Students Celebrate Hip-Hop and History in Weeklong Event


From March 28 to April 1, the Student Government Association (SGA) Programs Board sponsored 5 Days of Hip-Hop with the help of the Dance Club; Political Science Professor, Sahar Shafqat; Museum Studies Professor, Julia A. King; and the Black Student Union (BSU).

Sophomore Anuli Duru, the organizer of the event, described it in an All-Student email as, “Old school to new school. This is a celebration of the elements of hip-hop that make it a lifestyle, a movement, and a revolution.”

Each day of hip-hop week had a theme and a particular set of events associated with that theme. The theme for the first day, March 28, was “Hip-hop is international and interconnecting.” To celebrate the international nature of hip-hop, Programs Board played international hip-hop music in the Great Room. Afterward in Cole Cinema from 8 to 9 p.m., Programs Board hosted the College’s first Rap and Beat-box Battle Royale. Duru described the event saying, “It was a very communal event, it was great to see different types of people at the event.”

The second day’s theme was, “Hip-hop  is education and lifestyle.” Working with Washington D.C. organization Words, Beats, & Life, there was a presentation and panel discussion lead by  Mazi Mutafa and  Jason Nichols about hip-hop and its history. Duru described the event saying, “It was a very engaging and enlightening experience. Ultimately hip-hop is what you make it to be.”

The theme of the third day was, “Hip-hop is poetry and performance.” The winners from the St. Mary’s Rap and Beat-box Battle Royale, sophomore Josh Stein and senior Pete Burnes (Petey-Pete), opened the show for headliner Bomani Armah, who also worked with Words, Beats, & Life. Duru responded to the performance, saying, “I really liked his rap about creation and talking to God. He does not consider himself at all to be a rapper, rather a spoken poet with a hip-hop flow. He was amazing.”

Junior India Duncan said, “I enjoyed it…I liked his dance skills. I thought it would be actual rapping, but it was more about poetry.”

Day four’s theme was, “Hip-hop is art.” On this day there was a graffiti workshop. Duru said, “We wanted to bring the SMCM community together to help them express themselves. Graffiti was not necessarily created by hip-hop, but hip-hop adopted graffiti; it is a part of its culture, though seemingly negative because sometimes it is used to deface property. But if you look at it in a positive light it stands as a voice and expresses an opinion of somebody, and it forces people to listen. In some ways it’s poetic, in some ways it’s political, in some was it’s nonsense, but all in all it is creative; it’s art.” Afterward, people went to the Nest to dance to hip-hop music. Sophomore Liz Sheehan, a volunteer at the Nest, described why she volunteered, saying, “I think hip-hop is fun, and Anuli forced me to help.”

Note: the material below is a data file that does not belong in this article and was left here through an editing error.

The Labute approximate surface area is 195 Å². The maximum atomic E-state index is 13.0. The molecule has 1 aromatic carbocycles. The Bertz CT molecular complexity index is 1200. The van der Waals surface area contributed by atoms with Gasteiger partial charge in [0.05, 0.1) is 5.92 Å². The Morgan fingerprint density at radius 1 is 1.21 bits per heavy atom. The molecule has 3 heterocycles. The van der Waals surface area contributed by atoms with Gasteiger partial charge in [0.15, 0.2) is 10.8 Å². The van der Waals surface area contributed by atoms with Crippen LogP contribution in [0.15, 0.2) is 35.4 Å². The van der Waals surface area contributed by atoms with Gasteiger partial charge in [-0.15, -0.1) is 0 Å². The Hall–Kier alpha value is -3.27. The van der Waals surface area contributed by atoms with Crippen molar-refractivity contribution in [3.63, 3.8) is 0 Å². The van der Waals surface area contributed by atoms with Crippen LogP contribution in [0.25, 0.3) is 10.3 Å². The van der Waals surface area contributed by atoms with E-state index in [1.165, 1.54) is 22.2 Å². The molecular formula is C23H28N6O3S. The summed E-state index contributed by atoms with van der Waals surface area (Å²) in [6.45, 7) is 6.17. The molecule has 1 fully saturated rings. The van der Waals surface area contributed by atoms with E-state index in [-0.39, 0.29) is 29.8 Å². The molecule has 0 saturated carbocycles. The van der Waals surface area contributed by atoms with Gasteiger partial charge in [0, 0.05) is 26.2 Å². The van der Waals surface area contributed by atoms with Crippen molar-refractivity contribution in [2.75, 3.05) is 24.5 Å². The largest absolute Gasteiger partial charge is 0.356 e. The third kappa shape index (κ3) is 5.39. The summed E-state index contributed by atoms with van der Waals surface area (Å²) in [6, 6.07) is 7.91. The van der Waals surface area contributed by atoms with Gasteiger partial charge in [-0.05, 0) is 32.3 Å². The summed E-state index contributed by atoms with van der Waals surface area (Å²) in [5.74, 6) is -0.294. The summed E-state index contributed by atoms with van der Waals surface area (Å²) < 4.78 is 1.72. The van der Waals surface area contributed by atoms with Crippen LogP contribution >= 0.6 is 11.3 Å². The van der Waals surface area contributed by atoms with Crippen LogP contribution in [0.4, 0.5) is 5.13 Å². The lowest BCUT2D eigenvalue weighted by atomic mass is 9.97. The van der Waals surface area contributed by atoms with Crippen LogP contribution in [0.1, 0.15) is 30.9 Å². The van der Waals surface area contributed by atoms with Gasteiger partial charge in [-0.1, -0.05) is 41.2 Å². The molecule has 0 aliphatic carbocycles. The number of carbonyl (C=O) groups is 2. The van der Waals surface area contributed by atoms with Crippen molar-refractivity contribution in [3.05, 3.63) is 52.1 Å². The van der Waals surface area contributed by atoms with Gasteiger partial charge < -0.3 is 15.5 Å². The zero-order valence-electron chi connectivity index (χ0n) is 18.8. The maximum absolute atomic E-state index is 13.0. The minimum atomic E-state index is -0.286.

The last day, April 1, was themed, “Hip-hop is community.” On this day, there was a dance show preview lead by senior Maurielle Stewart. Duru described it as, “meaning to showcase the love and creativity that comes out of hip-hop, and that creates unity among students and artists. Just a good way to end the hip-hop week, with the focus being brought back to community.”

Duru also created a mural for the indoor staircase leading to the Great Room. She described it saying, “The mural was probably one of my most successful projects. I asked students via Facebook, message, phone, and email to send me a picture of them expressing what hip-hop is to them. At first, I was only expecting 20 photos, but I ended up with 84. It made me so happy to see that hip-hop is alive in the SMCM community. Using those pictures, I created a mural spelling out the word ‘Hip-Hop.’”

“This wasn’t easy to plan, but it was definitely worth it in the end,” said Duru. “Overall I loved it, this whole experience was great. Hip-hop week was meant to celebrate hip-hop as a movement, it showed it through positive perspectives like art, social change, community…it is international and poetic.”